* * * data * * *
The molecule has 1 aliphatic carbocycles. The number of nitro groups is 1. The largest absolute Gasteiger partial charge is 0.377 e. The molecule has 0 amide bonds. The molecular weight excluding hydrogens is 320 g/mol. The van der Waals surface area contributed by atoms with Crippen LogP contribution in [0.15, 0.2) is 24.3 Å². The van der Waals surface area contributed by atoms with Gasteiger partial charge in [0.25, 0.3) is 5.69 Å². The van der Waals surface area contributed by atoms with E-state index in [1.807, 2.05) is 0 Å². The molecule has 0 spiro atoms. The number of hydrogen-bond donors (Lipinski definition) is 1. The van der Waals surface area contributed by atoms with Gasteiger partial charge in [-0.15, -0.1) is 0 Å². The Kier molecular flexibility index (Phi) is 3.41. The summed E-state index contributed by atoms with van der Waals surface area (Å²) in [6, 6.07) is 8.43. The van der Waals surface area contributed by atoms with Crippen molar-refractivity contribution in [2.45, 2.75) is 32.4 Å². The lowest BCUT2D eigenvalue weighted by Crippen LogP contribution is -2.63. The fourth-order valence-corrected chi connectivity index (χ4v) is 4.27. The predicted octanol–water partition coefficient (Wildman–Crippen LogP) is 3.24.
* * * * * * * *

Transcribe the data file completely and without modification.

The molecule has 1 aliphatic carbocycles. The number of nitro groups is 1. The largest absolute Gasteiger partial charge is 0.377 e. The molecule has 0 amide bonds. The molecular weight excluding hydrogens is 320 g/mol. The van der Waals surface area contributed by atoms with Crippen LogP contribution in [0.15, 0.2) is 24.3 Å². The van der Waals surface area contributed by atoms with Gasteiger partial charge in [0.25, 0.3) is 5.69 Å². The van der Waals surface area contributed by atoms with E-state index in [1.807, 2.05) is 0 Å². The molecule has 0 spiro atoms. The number of hydrogen-bond donors (Lipinski definition) is 1. The van der Waals surface area contributed by atoms with Gasteiger partial charge in [-0.15, -0.1) is 0 Å². The Kier molecular flexibility index (Phi) is 3.41. The summed E-state index contributed by atoms with van der Waals surface area (Å²) in [6, 6.07) is 8.43. The van der Waals surface area contributed by atoms with Crippen molar-refractivity contribution in [2.45, 2.75) is 32.4 Å². The lowest BCUT2D eigenvalue weighted by Crippen LogP contribution is -2.63. The fourth-order valence-corrected chi connectivity index (χ4v) is 4.27. The predicted octanol–water partition coefficient (Wildman–Crippen LogP) is 3.24.